|'The Caves of Androzani' - originally broadcast 8 March - 16 March 1984|
"Curiosity has always been my downfall"-the Doctor
Throughout the majority of the series, the Doctor has been portrayed as a carefree adventurer. By now you know the formula: the Doctor lands on a planet, bursts through the TARDIS doors, rights a few wrongs, and rarely ever spends a thought on the question "perhaps I should turn back?" because, let's face it, there wouldn't be much of a show if he ever did decide to leave whatever mysterious planet he landed on five minutes into an episode. Usually, the Doctor's cavalier attitude toward his travels has been treated as another part of his eccentric charm. However, The Caves of Androzani, penned by legendary Who-scribe Robert Holmes, is one of the few examples of the television series deconstructing the Doctor's "leap before you look" adventures to reveal just how dangerous they can be for both the Doctor and his companions.
When the Doctor and Peri land on the planet Androzani Minor, they immediately begin exploring. Within the first few minutes of the first episode, they stumble across a strange substance in the titular caves that is, as they will eventually learn, poisonous. It seems anti-climatic that stepping in some alien gunk would be the undoing of the 5th Doctor, but this story is all about the mistakes that come from being careless. It's important to note that the 5th Doctor has never really sparked my interest. No slight against Davison, I think he's a terrific actor, but I just can't connect to him in the way I do with the other Doctors in the series. So when I say that I think this is easily one of the best of the Davison era stories and probably one of my favourite Doctor Who serials, it must be something truly special. Holmes puts the Doctor through a true test of his moral strength and character to illustrate the most important of the Doctor's characteristics: he will always sacrifice himself for others without question.
As the Doctor and Peri grow weaker from the poison, they find themselves caught in a war between Sharaz Jek (Christopher Gable), a horribly scarred mad scientist, and Trau Morgus (John Normington), the sociopathic head of the Androzani Conglomerate and the richest man on the planet. Both Normington and Gable give excellent performances as the piece's primary antagonists and truly sell the idea that neither of these men is the "good guy" in this situation. Holmes completely dismantles the Doctor Who trope of the warring factions fighting on an alien planet in this serial. Instead of having one side that the audience is clearly meant to empathise with, the two sides pitted against one another are equally corrupt, selfish, and power hungry. Morgus is the perfect caricature of the 80's business man, treating people as means to a profit, while Jek hides in the shadows and is willing to destroy anyone and anything that gets in the way of his revenge against Morgus for causing the accident that left his body covered in grotesque burns.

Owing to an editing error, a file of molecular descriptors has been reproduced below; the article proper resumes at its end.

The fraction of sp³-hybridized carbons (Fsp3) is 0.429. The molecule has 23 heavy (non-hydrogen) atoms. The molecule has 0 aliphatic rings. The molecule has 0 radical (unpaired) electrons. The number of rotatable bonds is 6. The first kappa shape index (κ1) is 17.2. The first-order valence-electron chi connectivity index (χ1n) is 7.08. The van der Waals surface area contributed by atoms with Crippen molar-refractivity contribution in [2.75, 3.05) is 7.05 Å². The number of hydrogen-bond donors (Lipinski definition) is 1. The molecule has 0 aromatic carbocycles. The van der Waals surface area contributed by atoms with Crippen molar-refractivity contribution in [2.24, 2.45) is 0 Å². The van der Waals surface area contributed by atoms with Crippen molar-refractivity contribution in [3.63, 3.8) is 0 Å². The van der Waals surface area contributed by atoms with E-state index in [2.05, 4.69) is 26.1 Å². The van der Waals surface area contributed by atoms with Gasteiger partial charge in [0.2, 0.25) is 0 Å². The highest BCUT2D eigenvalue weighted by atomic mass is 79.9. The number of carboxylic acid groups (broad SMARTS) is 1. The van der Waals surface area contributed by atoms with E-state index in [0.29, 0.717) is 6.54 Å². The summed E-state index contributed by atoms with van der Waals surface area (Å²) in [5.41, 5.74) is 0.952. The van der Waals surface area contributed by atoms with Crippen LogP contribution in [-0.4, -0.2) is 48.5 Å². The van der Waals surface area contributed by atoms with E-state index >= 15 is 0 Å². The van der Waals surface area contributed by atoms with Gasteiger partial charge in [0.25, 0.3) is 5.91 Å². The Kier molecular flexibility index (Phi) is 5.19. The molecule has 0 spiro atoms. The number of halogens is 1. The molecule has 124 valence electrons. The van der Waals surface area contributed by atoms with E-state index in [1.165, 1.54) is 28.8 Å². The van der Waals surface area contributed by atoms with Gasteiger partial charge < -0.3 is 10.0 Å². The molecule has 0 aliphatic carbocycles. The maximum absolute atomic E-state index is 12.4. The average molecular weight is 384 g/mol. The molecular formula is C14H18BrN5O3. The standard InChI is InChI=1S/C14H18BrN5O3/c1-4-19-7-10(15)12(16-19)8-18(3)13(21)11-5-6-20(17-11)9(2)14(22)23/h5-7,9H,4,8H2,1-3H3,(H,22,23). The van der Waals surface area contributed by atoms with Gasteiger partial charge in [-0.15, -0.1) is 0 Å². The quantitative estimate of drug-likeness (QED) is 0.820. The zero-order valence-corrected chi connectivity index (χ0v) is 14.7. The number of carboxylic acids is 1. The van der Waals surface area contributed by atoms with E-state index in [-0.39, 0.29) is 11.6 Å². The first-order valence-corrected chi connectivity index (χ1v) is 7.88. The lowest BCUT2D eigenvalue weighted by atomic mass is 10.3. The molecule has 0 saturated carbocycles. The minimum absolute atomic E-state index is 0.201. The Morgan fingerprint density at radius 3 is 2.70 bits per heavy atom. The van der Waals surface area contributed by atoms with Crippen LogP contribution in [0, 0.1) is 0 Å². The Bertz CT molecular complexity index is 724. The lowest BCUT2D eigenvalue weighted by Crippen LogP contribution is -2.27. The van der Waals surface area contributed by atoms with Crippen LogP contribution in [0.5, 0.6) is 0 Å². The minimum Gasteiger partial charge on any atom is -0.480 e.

Besides having clever twists on Doctor Who stories, this serial is also a gold standard for regenerations. In Androzani, we find the Doctor an impossible scenario. The only cure for the toxin that is slowly killing him and his companion is the milk of the giant queen bat that lurks in the caves, right in the middle of the battle between Morgus and Jek. The Doctor in this serial is an example of the basic DNA that the Doctor should always have in any incarnation. He should be willing to, at any moment, risk his life for millions or for one humble person. The serial is filled with great moments of the Doctor's heroism (the spaceship crash scene? Terrific) but it all culminates in the Doctor giving the antitoxin to Peri. For a moment, the viewer isn't sure if there's more antitoxin, but the Doctor, with calm dignity, tells Peri that all of the antitoxin was for her. As the Doctor's life slips away, his companions from the recent years give him the strength and encouragement to fight back from death's door and he regenerates.
The Caves of Androzani deserves a 10/10. It's the perfect regeneration story. It not only gives Peter Davison a magnificent send-off from the series, but it also gives us a perspective on the Doctor's philosophy on travelling the galaxy that had never really been seen before. It also reaches the goal that all regeneration episodes should strive to achieve: give the Doctor an unsolvable problem, and have him solve it by showing his complete and total selflessness.
The Regeneration Boxset is available to order from the BBC Shop now, and is due for release 24th June 2013.